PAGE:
If we ignore the fact that I narrowly escaped setting half of Hampshire alight, growing winter barley was one of the most satisfying and relaxing arable jobs I’ve done for many years – and much of it comes from the fact that we decided to take a break from aiming for a premium.
For years we struggled with winter malting barley, treating it with kid gloves, coddling it for 10 months, only to find it got rejected for being too prickly, or too yellow, or any number of reasons.
“Sod that for a game of soldiers,” I thought. “Let’s just sow some simple two-row feed barley – and lots of it.”
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It helped that the previous wheat crop was combined, carted, baled and cleared in perfect conditions, and 150 acres were billiard-table smooth.
The stubble had a squirt of glyphosate in mid-September to tidy up the minimal volunteers that the brilliant combine driver had left behind and, by 5 October, the whole lot was Horsch CO-ed straight into the stubble and rolled.
If it had been a malting crop, there would then have been the long debate about fertiliser rates.
Put on too little, get a good malting sample, but not a lot of it; put on just too much, get a moderate yield rejected.
And there’s the third outcome: getting the N right, but it being rejected because there’s a Y in the month, or Mars is in Uranus. No, this year, because it’s feed barley, we’ll put a proper whack on and be done with it.
Enough is enough
With a month or so to go until harvest, a lovely gently yellowing crop was tarnished by strips and patches of green. The strips were the tramlines – the legacy of doing late field work with standard-width tyres.
Other patches of green were volunteer wheat – not sure how they had got there, but in places they were quite thick, particularly in what look like skylark plots, but are in fact where the Horsch rotor jams occasionally.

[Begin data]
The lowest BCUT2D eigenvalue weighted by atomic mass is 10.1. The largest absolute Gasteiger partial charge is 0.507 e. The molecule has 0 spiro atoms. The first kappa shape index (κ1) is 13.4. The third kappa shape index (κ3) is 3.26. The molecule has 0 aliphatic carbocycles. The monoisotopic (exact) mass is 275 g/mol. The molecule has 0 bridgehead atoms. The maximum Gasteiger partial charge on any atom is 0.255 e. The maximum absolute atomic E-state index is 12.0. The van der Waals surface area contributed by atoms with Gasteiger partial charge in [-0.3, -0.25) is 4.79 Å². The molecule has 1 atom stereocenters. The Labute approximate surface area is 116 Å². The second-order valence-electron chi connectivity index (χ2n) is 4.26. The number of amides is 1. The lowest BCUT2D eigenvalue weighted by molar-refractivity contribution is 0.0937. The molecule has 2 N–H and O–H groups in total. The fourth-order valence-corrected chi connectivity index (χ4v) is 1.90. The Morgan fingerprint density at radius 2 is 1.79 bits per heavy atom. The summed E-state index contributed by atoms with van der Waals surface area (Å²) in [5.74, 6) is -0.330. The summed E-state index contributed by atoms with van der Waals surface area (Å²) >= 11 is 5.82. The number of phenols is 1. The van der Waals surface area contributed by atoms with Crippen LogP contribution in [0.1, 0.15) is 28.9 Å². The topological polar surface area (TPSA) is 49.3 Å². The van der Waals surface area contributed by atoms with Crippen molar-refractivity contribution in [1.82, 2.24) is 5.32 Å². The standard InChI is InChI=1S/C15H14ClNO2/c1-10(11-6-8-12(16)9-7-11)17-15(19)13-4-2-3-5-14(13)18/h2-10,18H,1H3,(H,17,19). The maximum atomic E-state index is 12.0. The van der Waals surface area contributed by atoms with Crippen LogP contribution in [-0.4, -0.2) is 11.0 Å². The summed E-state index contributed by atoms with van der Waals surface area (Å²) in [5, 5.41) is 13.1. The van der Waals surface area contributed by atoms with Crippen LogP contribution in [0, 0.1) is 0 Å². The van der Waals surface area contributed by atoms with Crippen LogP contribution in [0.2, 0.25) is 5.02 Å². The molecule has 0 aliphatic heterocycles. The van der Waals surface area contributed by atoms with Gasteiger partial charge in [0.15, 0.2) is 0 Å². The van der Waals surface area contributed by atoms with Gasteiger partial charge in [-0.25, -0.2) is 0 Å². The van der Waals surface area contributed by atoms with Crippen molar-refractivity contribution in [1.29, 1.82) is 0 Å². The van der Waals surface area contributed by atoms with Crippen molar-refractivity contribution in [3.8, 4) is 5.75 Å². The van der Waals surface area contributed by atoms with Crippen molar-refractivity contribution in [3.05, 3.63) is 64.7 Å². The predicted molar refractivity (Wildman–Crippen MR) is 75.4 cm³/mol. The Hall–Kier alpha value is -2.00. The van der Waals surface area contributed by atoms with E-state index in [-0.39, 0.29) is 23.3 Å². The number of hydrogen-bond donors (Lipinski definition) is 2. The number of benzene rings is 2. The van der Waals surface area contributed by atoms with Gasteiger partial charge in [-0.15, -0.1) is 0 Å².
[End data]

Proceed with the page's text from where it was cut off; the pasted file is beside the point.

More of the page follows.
In a malting barley crop, they would present a problem – no glyphosate allowed, and green wheat in the sample.
But because it’s feed barley, it had another dose of glyphosate and the stopwatch started for harvest.
We were in it a week earlier than usual, and the chalky fields did about 3t/acre and the heavier land 3.4 t/acre. (Trinity Grain weights, not pub weights.)
And the straw? Let’s just say that the man who bought it “by the acre” got his money’s worth.
For us, those yields are astonishing. The price will, as a consequence, be terrible, but that’s an inevitable fact of farming.
Curiouser and curiouser
The curious thing is that the same might be happening with our wheat.
The mill in Southampton shut recently, and transport costs to the next nearest one will make a huge hole in any mediocre premium over feed.
The days of prioritising milling wheat over all other crops, chasing that elusive Hagberg, giving it extra inputs and carefully timed late N, might be over.
And let’s not forget that attempts to combat the bruchid beetle in the beans were thwarted by a carpet of buff-tailed bumblebees which simply refused to go to bed and let me do some insecticide.
I can’t see that sample heading off to the Middle East for human consumption.
So, after nearly 30 years of chasing and being proud of occasionally getting the premiums, we might stick with standard crops.
A wise farm-wide strategic decision driven by hard facts of agricultural economics, or a sign of age?
Let’s pretend it’s the former when we know it’s the latter.